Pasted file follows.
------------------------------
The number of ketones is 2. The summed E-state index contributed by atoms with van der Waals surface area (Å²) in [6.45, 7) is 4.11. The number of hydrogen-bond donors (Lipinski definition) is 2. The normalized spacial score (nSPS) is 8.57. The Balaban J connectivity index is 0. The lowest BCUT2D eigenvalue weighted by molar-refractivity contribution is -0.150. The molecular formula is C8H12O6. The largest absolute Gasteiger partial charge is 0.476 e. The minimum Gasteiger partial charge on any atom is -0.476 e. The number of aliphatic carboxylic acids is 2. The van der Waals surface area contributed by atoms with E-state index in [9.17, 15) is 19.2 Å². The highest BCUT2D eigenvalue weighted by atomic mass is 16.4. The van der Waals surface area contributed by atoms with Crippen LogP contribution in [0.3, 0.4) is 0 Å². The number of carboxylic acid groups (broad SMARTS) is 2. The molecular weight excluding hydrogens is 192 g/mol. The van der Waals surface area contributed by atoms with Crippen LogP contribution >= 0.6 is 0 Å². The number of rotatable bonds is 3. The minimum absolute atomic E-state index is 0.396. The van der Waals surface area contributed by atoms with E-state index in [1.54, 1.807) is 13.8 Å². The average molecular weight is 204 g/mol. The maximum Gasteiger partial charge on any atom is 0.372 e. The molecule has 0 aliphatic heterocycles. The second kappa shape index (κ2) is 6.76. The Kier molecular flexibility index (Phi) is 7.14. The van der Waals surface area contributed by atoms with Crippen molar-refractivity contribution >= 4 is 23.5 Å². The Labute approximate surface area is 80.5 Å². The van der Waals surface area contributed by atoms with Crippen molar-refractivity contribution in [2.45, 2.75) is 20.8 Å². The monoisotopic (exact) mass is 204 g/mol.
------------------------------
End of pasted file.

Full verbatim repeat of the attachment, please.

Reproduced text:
The number of ketones is 2. The summed E-state index contributed by atoms with van der Waals surface area (Å²) in [6.45, 7) is 4.11. The number of hydrogen-bond donors (Lipinski definition) is 2. The normalized spacial score (nSPS) is 8.57. The Balaban J connectivity index is 0. The lowest BCUT2D eigenvalue weighted by molar-refractivity contribution is -0.150. The molecular formula is C8H12O6. The largest absolute Gasteiger partial charge is 0.476 e. The minimum Gasteiger partial charge on any atom is -0.476 e. The number of aliphatic carboxylic acids is 2. The van der Waals surface area contributed by atoms with E-state index in [9.17, 15) is 19.2 Å². The highest BCUT2D eigenvalue weighted by atomic mass is 16.4. The van der Waals surface area contributed by atoms with Crippen LogP contribution in [0.3, 0.4) is 0 Å². The number of carboxylic acid groups (broad SMARTS) is 2. The molecular weight excluding hydrogens is 192 g/mol. The van der Waals surface area contributed by atoms with Crippen LogP contribution >= 0.6 is 0 Å². The number of rotatable bonds is 3. The minimum absolute atomic E-state index is 0.396. The van der Waals surface area contributed by atoms with E-state index in [1.54, 1.807) is 13.8 Å². The average molecular weight is 204 g/mol. The maximum Gasteiger partial charge on any atom is 0.372 e. The molecule has 0 aliphatic heterocycles. The second kappa shape index (κ2) is 6.76. The Kier molecular flexibility index (Phi) is 7.14. The van der Waals surface area contributed by atoms with Crippen molar-refractivity contribution >= 4 is 23.5 Å². The Labute approximate surface area is 80.5 Å². The van der Waals surface area contributed by atoms with Crippen molar-refractivity contribution in [2.45, 2.75) is 20.8 Å². The monoisotopic (exact) mass is 204 g/mol.